What do you know about the community of Southend in Burton Dassett parish?
Southend was one of five medieval settlements in Burton Dassett parish, Warwickshire and was the site of a market promoted by the manorial lord Bartholomew de Sudeley, with a charter being obtained in 1267. The settlement prospered, becoming known as Chipping Dassett, and approached urban status, but then declined throughout the 15th century. It was subjected to depopulation in 1497. The site survived as earthworks in pasture until construction of the M40 motorway provided an opportunity for archaeological exacavation. The only building to survive was the 13th-century chapel of St James, reduced, along with an adjacent post-medieval priest’s house, to a cow-shed.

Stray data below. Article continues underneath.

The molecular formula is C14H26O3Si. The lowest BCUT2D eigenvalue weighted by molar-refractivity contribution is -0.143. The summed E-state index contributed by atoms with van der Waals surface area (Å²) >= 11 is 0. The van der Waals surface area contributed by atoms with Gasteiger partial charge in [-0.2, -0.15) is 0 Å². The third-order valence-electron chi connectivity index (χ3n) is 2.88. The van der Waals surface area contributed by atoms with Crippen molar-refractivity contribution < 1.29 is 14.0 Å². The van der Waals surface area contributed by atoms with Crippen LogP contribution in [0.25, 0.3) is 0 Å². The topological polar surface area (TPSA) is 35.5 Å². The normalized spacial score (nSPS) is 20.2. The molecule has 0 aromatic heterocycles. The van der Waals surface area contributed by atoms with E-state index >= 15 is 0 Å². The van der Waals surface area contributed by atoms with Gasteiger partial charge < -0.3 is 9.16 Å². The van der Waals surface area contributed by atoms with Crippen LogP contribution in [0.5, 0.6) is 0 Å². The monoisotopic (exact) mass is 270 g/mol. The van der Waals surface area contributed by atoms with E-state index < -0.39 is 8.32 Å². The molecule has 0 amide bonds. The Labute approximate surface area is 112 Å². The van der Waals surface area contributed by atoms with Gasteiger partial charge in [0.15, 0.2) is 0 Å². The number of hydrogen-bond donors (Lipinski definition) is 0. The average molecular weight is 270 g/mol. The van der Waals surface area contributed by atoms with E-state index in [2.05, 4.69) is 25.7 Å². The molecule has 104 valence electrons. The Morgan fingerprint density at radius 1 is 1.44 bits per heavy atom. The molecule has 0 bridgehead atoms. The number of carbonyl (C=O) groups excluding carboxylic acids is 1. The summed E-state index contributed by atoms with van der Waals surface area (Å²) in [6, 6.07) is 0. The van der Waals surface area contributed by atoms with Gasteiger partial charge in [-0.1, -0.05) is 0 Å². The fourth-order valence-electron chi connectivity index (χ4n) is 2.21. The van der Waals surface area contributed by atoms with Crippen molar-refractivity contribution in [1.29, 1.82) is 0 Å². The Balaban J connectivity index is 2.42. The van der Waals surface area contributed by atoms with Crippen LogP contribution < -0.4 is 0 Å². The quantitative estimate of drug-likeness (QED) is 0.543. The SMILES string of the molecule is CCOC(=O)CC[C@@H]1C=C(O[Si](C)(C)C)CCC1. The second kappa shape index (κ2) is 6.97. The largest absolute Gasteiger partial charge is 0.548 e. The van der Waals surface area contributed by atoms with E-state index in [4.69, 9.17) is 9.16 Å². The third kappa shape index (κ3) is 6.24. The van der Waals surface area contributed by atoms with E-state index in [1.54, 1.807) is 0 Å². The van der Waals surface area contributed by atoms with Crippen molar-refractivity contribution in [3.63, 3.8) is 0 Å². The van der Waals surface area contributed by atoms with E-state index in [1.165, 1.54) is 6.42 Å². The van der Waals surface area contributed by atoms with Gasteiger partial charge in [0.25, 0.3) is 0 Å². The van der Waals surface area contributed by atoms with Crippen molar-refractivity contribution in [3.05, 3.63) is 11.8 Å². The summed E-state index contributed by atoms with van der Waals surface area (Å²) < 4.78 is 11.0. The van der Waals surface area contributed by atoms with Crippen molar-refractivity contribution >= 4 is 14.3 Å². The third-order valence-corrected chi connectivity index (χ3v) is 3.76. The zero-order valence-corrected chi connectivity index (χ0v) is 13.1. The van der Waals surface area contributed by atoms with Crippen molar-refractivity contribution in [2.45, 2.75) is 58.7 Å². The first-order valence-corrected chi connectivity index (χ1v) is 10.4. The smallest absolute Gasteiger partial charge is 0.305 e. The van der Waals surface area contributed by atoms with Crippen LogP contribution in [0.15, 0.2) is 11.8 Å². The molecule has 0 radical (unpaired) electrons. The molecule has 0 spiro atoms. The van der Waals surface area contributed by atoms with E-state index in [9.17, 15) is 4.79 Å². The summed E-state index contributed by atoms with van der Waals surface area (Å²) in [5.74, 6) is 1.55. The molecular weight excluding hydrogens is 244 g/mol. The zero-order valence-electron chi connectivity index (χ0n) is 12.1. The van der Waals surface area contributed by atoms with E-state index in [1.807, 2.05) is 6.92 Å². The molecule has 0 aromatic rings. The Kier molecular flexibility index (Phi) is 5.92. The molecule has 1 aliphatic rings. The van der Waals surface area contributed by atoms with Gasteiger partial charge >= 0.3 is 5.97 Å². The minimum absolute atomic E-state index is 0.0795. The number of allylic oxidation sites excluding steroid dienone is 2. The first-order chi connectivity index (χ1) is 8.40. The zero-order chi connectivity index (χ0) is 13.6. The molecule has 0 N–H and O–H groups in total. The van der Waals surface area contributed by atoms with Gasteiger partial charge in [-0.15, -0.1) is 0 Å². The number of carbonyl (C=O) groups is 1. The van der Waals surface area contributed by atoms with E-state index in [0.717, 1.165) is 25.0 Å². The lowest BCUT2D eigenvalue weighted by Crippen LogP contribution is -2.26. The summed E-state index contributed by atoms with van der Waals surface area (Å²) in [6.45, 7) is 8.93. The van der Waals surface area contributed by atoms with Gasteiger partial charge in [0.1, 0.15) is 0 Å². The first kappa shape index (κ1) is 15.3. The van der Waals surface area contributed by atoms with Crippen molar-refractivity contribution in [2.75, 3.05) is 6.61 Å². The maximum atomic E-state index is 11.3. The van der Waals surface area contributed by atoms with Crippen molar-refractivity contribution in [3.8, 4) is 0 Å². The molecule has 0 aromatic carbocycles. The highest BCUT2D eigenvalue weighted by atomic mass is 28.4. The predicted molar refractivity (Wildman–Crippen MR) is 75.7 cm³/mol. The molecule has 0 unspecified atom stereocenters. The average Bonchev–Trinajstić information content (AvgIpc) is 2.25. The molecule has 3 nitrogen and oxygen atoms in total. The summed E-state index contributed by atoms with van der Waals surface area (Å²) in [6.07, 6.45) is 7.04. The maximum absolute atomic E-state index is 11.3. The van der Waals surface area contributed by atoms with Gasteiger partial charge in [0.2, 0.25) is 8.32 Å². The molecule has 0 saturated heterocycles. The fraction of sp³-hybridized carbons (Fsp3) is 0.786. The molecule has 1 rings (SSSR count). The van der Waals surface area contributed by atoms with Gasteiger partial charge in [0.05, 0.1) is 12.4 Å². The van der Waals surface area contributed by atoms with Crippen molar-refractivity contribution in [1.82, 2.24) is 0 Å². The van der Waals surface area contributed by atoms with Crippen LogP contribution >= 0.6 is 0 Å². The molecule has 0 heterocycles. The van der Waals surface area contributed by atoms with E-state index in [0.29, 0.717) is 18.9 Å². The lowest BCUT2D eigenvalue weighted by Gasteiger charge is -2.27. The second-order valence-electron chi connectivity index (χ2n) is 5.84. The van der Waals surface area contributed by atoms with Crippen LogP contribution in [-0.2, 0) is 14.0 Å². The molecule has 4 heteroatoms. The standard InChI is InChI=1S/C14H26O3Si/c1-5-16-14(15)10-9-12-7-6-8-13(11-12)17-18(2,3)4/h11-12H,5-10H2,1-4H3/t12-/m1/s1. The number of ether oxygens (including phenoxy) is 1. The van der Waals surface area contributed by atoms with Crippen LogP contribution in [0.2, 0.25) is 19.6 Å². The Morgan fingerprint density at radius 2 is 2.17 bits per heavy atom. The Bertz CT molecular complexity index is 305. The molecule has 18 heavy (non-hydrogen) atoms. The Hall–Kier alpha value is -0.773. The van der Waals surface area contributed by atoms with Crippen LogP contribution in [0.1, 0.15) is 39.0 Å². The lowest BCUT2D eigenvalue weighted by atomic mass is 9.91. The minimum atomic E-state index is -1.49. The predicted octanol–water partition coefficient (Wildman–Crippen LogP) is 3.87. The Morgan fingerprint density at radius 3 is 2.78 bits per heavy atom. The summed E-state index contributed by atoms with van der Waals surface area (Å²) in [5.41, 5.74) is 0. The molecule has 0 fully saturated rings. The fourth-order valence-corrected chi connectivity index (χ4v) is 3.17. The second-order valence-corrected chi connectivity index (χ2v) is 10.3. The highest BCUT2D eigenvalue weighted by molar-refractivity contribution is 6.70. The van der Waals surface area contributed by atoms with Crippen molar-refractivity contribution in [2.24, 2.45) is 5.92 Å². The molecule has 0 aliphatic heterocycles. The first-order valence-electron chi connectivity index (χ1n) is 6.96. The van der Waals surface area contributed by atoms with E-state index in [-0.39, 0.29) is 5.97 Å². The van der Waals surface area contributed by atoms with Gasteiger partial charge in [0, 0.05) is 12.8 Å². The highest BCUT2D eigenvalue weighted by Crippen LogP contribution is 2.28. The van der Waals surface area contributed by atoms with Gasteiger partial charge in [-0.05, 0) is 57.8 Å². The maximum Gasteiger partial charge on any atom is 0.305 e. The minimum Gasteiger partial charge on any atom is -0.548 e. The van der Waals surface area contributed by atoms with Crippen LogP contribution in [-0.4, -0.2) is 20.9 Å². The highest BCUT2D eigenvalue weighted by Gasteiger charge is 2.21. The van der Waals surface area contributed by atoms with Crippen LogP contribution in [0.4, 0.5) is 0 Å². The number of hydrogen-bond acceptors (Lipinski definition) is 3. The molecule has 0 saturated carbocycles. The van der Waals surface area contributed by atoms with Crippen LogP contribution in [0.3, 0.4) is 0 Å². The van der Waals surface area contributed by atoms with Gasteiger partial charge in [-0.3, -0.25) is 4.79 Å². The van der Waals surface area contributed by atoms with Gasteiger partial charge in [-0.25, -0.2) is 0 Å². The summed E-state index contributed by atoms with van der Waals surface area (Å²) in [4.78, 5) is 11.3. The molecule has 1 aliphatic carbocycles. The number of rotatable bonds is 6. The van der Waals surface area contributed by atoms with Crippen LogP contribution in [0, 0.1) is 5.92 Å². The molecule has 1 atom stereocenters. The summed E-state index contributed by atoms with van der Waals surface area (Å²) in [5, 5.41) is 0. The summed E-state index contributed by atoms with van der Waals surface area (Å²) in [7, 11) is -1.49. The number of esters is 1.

Open area excavations at Southend investigated parts of ten medieval properties. There was some prehistoric and Romano-British activity, with evidence for woodland regeneration and subsequent clearance in the post-Roman period, despite the Feldon area being one often considered to have little in the way of tree-cover since the Roman period. The main period of occupation lasted from the mid-13th century to the late 15th century, reflecting the rise and decline of Chipping Dassett. Over 20 complete plans of houses and outbuildings were recorded, exhibiting a range of building techniques. The remains were well preserved, the surviving stratigraphy protected by demolition rubble. In most houses successive building phases were revealed and many internal features survived. A door jamb inscribed with the name of a tenant family ‘Gormand’ suggests a degree of functional literacy. One of the properties was recognised as a smithy during the excavation and a pioneering sampling and analysis of the ironworking evidence was carried out. The site was also sampled extensively for charred plant remains and, unusually for Warwickshire with its slightly acid soils, a large assemblage of animal bone was collected. Work on these provides direct evidence of medieval agricultural practice, to be compared with the local historical evidence. The large quantities of finds recovered, probably the largest assemblage from a medieval rural settlement in the West Midlands, enable the reconstruction of the material culture of a late medieval Warwickshire Feldon village.